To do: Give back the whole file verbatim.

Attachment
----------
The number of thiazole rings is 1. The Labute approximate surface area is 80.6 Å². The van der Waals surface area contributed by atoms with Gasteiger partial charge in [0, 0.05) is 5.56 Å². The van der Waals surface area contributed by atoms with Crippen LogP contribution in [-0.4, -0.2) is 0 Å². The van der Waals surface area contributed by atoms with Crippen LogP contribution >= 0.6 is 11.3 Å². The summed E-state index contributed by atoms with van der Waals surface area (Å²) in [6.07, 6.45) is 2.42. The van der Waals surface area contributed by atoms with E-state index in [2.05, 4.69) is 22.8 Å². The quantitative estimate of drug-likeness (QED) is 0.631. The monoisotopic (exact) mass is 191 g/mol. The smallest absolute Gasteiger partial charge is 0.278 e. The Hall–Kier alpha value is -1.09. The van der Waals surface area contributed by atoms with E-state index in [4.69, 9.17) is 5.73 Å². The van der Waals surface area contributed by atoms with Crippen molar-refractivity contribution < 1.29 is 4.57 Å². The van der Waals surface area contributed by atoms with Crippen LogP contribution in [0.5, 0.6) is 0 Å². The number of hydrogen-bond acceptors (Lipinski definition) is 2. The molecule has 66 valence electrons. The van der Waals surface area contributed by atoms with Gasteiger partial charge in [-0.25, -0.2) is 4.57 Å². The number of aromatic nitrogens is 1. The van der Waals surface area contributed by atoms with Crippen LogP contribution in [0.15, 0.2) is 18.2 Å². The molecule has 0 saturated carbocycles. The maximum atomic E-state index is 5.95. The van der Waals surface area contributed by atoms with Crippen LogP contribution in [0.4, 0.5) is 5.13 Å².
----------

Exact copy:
The number of thiazole rings is 1. The Labute approximate surface area is 80.6 Å². The van der Waals surface area contributed by atoms with Gasteiger partial charge in [0, 0.05) is 5.56 Å². The van der Waals surface area contributed by atoms with Crippen LogP contribution in [-0.4, -0.2) is 0 Å². The van der Waals surface area contributed by atoms with Crippen LogP contribution >= 0.6 is 11.3 Å². The summed E-state index contributed by atoms with van der Waals surface area (Å²) in [6.07, 6.45) is 2.42. The van der Waals surface area contributed by atoms with E-state index in [2.05, 4.69) is 22.8 Å². The quantitative estimate of drug-likeness (QED) is 0.631. The monoisotopic (exact) mass is 191 g/mol. The smallest absolute Gasteiger partial charge is 0.278 e. The Hall–Kier alpha value is -1.09. The van der Waals surface area contributed by atoms with E-state index in [4.69, 9.17) is 5.73 Å². The van der Waals surface area contributed by atoms with Crippen molar-refractivity contribution < 1.29 is 4.57 Å². The van der Waals surface area contributed by atoms with Crippen LogP contribution in [0.5, 0.6) is 0 Å². The number of hydrogen-bond acceptors (Lipinski definition) is 2. The molecule has 66 valence electrons. The van der Waals surface area contributed by atoms with Gasteiger partial charge in [-0.25, -0.2) is 4.57 Å². The number of aromatic nitrogens is 1. The van der Waals surface area contributed by atoms with Crippen LogP contribution in [0.15, 0.2) is 18.2 Å². The molecule has 0 saturated carbocycles. The maximum atomic E-state index is 5.95. The van der Waals surface area contributed by atoms with Crippen LogP contribution in [0.4, 0.5) is 5.13 Å².